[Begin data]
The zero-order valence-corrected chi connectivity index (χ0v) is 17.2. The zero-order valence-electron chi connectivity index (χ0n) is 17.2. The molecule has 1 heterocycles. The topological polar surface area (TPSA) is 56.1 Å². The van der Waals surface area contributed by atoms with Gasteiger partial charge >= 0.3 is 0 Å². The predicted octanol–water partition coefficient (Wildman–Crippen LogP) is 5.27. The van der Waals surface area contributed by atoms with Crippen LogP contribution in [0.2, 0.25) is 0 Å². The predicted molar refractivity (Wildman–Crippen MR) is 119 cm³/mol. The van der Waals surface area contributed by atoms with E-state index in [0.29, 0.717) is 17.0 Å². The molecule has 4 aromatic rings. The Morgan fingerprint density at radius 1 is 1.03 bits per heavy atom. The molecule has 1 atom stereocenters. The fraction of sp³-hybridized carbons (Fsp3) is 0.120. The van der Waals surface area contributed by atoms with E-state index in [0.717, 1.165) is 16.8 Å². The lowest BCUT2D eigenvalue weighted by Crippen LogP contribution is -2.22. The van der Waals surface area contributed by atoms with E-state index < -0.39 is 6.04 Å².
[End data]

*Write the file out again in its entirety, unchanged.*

The zero-order valence-corrected chi connectivity index (χ0v) is 17.2. The zero-order valence-electron chi connectivity index (χ0n) is 17.2. The molecule has 1 heterocycles. The topological polar surface area (TPSA) is 56.1 Å². The van der Waals surface area contributed by atoms with Gasteiger partial charge >= 0.3 is 0 Å². The predicted octanol–water partition coefficient (Wildman–Crippen LogP) is 5.27. The van der Waals surface area contributed by atoms with Crippen LogP contribution in [0.2, 0.25) is 0 Å². The predicted molar refractivity (Wildman–Crippen MR) is 119 cm³/mol. The van der Waals surface area contributed by atoms with E-state index in [0.29, 0.717) is 17.0 Å². The molecule has 4 aromatic rings. The Morgan fingerprint density at radius 1 is 1.03 bits per heavy atom. The molecule has 1 atom stereocenters. The fraction of sp³-hybridized carbons (Fsp3) is 0.120. The van der Waals surface area contributed by atoms with E-state index in [0.717, 1.165) is 16.8 Å². The lowest BCUT2D eigenvalue weighted by Crippen LogP contribution is -2.22. The van der Waals surface area contributed by atoms with E-state index < -0.39 is 6.04 Å².